This course will expand students’ fluencies in Modern Hebrew through Hebrew-dialogic Israeli and Palestinian cinema, examining and comparing several layers of a contemporary Hebrew-speaking society. For this class, students will view, discuss, and write about films with Hebrew as the primary spoken language. Through aural interpretation and subtitles, students will understand, analyze, and reflectively discuss the diversity of Hebrew-speaking cultures within society and the provenance and intentionalities of the dialects exhibited throughout a given film. Linguistic nuance, slang, and interpretive aspects of Hebrew as shown in the chosen films will prompt students to examine this modality of the expression of contemporary Hebrew. The course will be taught primarily in Hebrew and will be open to students who have matriculated to at least 200-level coursework of Modern Hebrew.

  • Credits: 3.00
  • Level: Upper Level Undergraduate
  • Days/Times: MWF 9:00AM - 9:50AM 01-24-2022 to 04-29-2022
  • Instructor: Bessire, Mirit
  • Room:  
  • Status: Open
  • Seats Available: 14/15
  • PosTag(s): MLL-HEBR

The Holocaust in Israeli Society and Culture
AS.216.342 (01)

This course examines the role of the Holocaust in Israeli society and culture. We will study the emergence of the discourse on the Holocaust in Israel and its development throughout the years. Through focusing on scholarly, literary, artistic, and cinematic responses to the Holocaust, we will analyze the impact of its memory on the nation, its society, politics, and collective self. The course is divided to three general categories: Historical and Sociological Perspective, Literary Perspective, and Cinematic Perspective. However, we will study the crossroad between these three categories, and will explore them in relation to one another.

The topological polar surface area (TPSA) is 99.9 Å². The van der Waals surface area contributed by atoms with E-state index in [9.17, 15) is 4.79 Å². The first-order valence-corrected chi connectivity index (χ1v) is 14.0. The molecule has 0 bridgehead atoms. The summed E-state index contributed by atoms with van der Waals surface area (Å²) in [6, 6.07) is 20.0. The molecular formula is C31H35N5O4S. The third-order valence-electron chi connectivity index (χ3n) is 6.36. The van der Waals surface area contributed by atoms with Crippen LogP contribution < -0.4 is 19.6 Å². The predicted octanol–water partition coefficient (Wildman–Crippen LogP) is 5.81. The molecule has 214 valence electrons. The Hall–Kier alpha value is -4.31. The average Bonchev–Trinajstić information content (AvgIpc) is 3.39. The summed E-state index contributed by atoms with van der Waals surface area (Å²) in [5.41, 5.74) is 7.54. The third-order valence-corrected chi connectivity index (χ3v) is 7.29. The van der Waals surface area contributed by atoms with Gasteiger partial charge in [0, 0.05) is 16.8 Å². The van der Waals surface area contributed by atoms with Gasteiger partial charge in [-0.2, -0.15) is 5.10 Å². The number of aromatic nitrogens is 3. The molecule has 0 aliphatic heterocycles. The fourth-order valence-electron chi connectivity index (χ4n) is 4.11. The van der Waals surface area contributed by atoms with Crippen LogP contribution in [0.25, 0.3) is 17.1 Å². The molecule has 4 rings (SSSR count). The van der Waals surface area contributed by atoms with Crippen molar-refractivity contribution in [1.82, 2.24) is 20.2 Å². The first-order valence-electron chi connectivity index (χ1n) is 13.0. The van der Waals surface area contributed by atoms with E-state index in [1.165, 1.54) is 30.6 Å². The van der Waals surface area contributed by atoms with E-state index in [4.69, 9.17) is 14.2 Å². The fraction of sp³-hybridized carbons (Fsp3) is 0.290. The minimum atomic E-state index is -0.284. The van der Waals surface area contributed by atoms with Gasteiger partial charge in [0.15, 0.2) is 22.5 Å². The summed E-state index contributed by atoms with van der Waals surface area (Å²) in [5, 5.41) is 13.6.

• Credits: 3.00
  • Level: Upper Level Undergraduate
  • Days/Times: TTh 10:30AM - 11:45AM 01-24-2022 to 04-29-2022
  • Instructor: Stahl, Neta
  • Room: Gilman 474
  • Status: Open
  • Seats Available: 12/15
  • PosTag(s): MLL-ENGL, INST-CP

Exilic Chronotope
AS.216.615 (01)

The concept of exile relies on the existence of differentiated space and of borders. It also presupposes affective attachment: to be exiled is to be forcibly removed from the space of belonging. And yet time cannot be excluded from a consideration of exile. Hence exilic chronotope, the timespace of forcible displacement. Beginning with the canonical banishment from the Garden of Eden, the seminar will trace the implications of exile in its historical and metaphysical sense: social alienation caused by displacement, creative fulfillment of the distance from home, phenomenological aspects of exilic topology. The readings and visual works will include Georg Simmel, Alfred Schuetz, Kurt Zadek Lewin, Charles Baudelaire, Walter Benjamin, Siegfried Kracauer, Aby Warburg, Mascha Kaleko, Zuzanna Ginczanka, Charlotte Salomon, and Daniel Mendelson.

  • Credits: 0.00
  • Level: Graduate
  • Days/Times: T 3:00PM - 5:00PM 01-24-2022 to 04-29-2022
  • Instructor: Jerzak, Katarzyna, Stahl, Neta
  • Room: Gilman 488
  • Status: Open